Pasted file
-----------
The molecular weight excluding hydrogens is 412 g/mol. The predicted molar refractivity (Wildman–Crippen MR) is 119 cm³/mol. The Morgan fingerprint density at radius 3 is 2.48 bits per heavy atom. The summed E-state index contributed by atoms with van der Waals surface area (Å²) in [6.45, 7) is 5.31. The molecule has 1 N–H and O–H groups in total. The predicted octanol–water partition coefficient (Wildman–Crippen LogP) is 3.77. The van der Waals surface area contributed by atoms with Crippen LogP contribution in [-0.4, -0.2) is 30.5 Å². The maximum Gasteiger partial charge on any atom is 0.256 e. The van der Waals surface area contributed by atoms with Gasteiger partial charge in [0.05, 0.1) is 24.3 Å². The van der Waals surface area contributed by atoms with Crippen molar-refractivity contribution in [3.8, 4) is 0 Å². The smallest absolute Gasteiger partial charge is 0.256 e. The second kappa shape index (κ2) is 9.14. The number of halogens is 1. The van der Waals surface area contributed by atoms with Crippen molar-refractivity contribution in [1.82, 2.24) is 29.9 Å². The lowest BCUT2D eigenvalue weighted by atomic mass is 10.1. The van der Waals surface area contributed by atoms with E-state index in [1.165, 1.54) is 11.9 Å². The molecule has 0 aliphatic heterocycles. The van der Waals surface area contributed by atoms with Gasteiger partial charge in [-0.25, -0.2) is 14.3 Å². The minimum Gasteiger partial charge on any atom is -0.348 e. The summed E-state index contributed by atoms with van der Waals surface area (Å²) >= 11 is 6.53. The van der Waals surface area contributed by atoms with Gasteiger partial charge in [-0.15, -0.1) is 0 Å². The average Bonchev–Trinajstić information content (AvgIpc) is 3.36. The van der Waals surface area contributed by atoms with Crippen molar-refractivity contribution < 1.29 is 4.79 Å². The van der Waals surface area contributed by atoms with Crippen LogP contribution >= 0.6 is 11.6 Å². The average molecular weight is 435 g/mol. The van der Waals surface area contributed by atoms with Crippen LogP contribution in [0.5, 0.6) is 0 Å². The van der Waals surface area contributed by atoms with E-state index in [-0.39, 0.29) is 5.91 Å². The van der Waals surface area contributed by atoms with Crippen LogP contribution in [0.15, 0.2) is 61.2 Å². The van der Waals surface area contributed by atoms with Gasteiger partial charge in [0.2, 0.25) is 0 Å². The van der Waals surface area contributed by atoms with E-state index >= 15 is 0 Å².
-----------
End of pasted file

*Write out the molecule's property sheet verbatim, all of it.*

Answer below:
The molecular weight excluding hydrogens is 412 g/mol. The predicted molar refractivity (Wildman–Crippen MR) is 119 cm³/mol. The Morgan fingerprint density at radius 3 is 2.48 bits per heavy atom. The summed E-state index contributed by atoms with van der Waals surface area (Å²) in [6.45, 7) is 5.31. The molecule has 1 N–H and O–H groups in total. The predicted octanol–water partition coefficient (Wildman–Crippen LogP) is 3.77. The van der Waals surface area contributed by atoms with Crippen LogP contribution in [-0.4, -0.2) is 30.5 Å². The maximum Gasteiger partial charge on any atom is 0.256 e. The van der Waals surface area contributed by atoms with Gasteiger partial charge in [0.05, 0.1) is 24.3 Å². The van der Waals surface area contributed by atoms with Crippen molar-refractivity contribution in [3.8, 4) is 0 Å². The smallest absolute Gasteiger partial charge is 0.256 e. The second kappa shape index (κ2) is 9.14. The number of halogens is 1. The van der Waals surface area contributed by atoms with Crippen molar-refractivity contribution in [1.82, 2.24) is 29.9 Å². The lowest BCUT2D eigenvalue weighted by atomic mass is 10.1. The van der Waals surface area contributed by atoms with E-state index in [1.165, 1.54) is 11.9 Å². The molecule has 0 aliphatic heterocycles. The van der Waals surface area contributed by atoms with Gasteiger partial charge in [-0.25, -0.2) is 14.3 Å². The minimum Gasteiger partial charge on any atom is -0.348 e. The summed E-state index contributed by atoms with van der Waals surface area (Å²) >= 11 is 6.53. The van der Waals surface area contributed by atoms with Gasteiger partial charge in [-0.15, -0.1) is 0 Å². The average Bonchev–Trinajstić information content (AvgIpc) is 3.36. The van der Waals surface area contributed by atoms with Crippen molar-refractivity contribution < 1.29 is 4.79 Å². The van der Waals surface area contributed by atoms with Crippen LogP contribution >= 0.6 is 11.6 Å². The average molecular weight is 435 g/mol. The van der Waals surface area contributed by atoms with Crippen LogP contribution in [0.5, 0.6) is 0 Å². The van der Waals surface area contributed by atoms with E-state index in [-0.39, 0.29) is 5.91 Å². The van der Waals surface area contributed by atoms with Crippen LogP contribution in [0.15, 0.2) is 61.2 Å². The van der Waals surface area contributed by atoms with Gasteiger partial charge in [0.2, 0.25) is 0 Å². The van der Waals surface area contributed by atoms with E-state index >= 15 is 0 Å².